In my last post I suggested that higher education has failed to keep its talk (and action) about civic engagement up with the experience and needs of students.

We are similarly laggard in the way we talk about and treat work (I've made this point before).  On one level, this should be surprising, since a tremendous amount of public discussions in the past 5 years have been about the ability (or inability) of colleges to help students get better jobs.  But it is exactly that talk, done almost entirely by people who aren't students, that is the cause of our impoverished talk about work.

When you chat with students about work, this is what you hear:

1. Most of them are working, expect to work through college, and will then continue on in jobs, to be accompanied by periodic bursts of education while they are working.
2. Many of them are skeptical about the future of careers.  They aren't confident that their work lives will continue on a path, or that their jobs will build one on another to some sort of pinnacle of employment.
3. Their skepticism about careers frightens and frees them.  On the one hand, they fear that they will never be able to pay off student loans.  On the other hand, this means that they can select jobs that do not tie them down and that allow them to be creative.
4. Their hope, then, is that this work freedom will lead them to personal freedom.
5. Many hope that their freedom will help them to lead good lives, not lives of corruption and malfeasance, nor lives that are dominated by their jobs.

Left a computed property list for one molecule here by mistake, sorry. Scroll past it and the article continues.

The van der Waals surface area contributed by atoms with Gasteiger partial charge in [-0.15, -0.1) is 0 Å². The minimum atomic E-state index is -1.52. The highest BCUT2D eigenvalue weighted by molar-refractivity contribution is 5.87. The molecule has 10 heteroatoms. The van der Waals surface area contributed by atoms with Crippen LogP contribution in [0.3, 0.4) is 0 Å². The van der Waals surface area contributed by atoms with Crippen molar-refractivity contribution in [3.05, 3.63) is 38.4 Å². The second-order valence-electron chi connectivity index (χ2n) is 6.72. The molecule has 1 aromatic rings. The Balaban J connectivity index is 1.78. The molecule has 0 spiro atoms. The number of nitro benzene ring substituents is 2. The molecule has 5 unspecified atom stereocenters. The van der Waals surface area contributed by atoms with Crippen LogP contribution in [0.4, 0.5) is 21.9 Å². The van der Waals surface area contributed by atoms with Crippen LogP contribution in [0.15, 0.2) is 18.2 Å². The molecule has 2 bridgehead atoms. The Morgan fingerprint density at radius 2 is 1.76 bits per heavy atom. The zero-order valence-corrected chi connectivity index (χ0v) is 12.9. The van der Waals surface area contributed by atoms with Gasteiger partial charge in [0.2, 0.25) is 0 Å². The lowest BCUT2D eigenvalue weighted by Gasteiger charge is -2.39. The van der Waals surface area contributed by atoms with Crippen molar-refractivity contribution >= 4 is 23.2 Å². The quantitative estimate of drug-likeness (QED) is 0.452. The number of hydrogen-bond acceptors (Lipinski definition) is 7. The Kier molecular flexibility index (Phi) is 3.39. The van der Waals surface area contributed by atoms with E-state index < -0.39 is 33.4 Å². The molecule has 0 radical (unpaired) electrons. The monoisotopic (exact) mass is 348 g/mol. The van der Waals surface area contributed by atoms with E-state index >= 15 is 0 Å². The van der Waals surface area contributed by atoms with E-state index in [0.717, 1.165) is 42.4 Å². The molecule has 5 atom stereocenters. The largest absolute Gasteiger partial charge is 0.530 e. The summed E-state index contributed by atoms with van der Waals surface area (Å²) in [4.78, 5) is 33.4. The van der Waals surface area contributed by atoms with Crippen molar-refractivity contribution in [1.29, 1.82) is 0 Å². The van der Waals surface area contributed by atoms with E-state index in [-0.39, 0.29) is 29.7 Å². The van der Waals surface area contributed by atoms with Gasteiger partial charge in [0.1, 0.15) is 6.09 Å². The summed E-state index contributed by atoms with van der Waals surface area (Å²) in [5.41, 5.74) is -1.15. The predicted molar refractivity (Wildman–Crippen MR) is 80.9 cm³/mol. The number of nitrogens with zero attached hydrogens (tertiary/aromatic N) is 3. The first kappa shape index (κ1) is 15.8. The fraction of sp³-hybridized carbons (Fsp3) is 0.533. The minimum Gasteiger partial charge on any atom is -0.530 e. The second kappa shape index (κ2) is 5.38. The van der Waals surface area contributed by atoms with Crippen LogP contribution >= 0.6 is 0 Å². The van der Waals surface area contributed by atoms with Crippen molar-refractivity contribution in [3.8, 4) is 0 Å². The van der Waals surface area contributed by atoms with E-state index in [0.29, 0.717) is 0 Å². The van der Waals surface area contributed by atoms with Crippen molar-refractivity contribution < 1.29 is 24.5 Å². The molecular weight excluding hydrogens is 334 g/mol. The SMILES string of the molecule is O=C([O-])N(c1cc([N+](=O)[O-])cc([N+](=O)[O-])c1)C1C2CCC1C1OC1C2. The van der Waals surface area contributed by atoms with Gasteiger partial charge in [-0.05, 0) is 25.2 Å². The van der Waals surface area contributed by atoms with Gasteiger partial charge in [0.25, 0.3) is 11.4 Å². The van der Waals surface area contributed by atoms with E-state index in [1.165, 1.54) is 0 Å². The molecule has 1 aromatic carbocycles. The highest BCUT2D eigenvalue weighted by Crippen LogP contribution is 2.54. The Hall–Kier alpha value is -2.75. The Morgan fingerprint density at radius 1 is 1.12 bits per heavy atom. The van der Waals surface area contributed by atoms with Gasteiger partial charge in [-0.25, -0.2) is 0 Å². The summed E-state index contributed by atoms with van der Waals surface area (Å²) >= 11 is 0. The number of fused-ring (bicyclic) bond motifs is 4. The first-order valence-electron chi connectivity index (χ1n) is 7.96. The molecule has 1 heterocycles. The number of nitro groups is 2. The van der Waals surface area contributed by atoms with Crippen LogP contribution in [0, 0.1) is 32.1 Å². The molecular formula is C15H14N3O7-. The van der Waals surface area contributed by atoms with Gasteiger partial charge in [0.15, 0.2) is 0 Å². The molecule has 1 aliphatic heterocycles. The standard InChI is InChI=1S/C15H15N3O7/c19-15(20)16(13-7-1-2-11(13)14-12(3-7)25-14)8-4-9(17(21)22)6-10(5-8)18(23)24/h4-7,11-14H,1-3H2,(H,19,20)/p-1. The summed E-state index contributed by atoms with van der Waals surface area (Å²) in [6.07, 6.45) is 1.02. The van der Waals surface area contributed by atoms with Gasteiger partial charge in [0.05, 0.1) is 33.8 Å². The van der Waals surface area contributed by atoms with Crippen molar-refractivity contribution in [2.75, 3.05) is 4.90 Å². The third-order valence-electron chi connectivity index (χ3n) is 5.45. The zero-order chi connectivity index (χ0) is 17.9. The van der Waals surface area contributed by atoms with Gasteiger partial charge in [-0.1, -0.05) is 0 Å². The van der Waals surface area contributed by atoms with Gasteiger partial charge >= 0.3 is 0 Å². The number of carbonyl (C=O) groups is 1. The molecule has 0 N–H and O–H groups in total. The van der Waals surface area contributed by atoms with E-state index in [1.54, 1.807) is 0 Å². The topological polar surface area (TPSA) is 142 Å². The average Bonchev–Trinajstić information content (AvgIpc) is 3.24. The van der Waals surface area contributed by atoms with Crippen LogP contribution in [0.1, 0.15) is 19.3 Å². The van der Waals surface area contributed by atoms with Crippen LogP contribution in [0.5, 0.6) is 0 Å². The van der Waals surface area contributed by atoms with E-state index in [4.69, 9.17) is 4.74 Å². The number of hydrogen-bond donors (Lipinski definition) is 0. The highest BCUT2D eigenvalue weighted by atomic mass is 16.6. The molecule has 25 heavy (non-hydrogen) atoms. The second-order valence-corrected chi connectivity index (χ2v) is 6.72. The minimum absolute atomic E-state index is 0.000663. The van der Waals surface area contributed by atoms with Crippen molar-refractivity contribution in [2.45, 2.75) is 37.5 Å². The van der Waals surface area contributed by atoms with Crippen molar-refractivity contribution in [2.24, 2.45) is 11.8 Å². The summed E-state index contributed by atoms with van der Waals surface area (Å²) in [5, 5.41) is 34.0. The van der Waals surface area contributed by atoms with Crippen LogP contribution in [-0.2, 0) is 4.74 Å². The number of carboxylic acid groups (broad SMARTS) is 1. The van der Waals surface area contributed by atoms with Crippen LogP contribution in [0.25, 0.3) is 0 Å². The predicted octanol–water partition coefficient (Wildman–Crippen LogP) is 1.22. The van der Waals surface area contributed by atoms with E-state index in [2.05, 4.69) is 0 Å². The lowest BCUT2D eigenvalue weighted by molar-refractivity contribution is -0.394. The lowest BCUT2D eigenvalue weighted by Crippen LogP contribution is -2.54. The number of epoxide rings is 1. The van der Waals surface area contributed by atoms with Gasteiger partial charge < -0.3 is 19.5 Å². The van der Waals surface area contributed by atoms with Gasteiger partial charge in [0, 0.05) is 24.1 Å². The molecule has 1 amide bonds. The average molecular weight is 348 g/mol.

Put briefly, what students want, then, is not the sort of career guidance we give them (how to network, how to write a resume, how to interview, and access to big-name employers).  Parents want that.  What students want is work that has meaning.

Colleges and universities, especially secular ones, spend precious little time on making work meaningful.  Drop into your career center and you won't see workshops on vocation.  Go to an alumni event and you won't talk about right livelihood. Peruse campus jobs and you will see precious little about learning from work.  Look at the general education curriculum and you will see no guidance about how to think about work, in spite of the fact that we spend half of our waking lives doing it. Look at universities that explicitly serve working adults.  Lots of talk about job placement.  Little talk about the meaning of those jobs.

Again, as with civic engagement, it may be that students have moved well beyond us, and that they don't need our help to do this anymore.  But as with civic engagement, we are failing in our missions if we don't take work seriously. Learning from, through, and about work (or its analogue, discipline)  is, after all, the proper job of educational institutions.  If we aren't committed to it, then we aren't committed to our missions.

Saturday, August 11, 2012

Third phase civic engagement and the mission of American higher education

Let me argue that we have entered a third phase of campus civic engagement, one which most campuses are unprepared to face.

Though nearly every type of college or university in the US was born with a civic mission, by the late 1950s, many had abandoned that mission for narrower, more private ones.

Phase one civic engagement emerged with the campus-based rebellions of the late 60s and early 70s.  It grew out of a critique of the higher education of the 1950s. That critique argued that colleges and universities were irrelevant unless they escaped the thrall of the powerful and reactionary. Instead, they should be sources for the creation of a just, egalitarian society. Though phase one grew out of student rebellion, its main supporters were faculty, who through the 70s and 80s built the intellectual apparatus that supports civic engagement--fields of research dedicated to understanding and overturning oppression and pedagogy that favors active or experiential learning.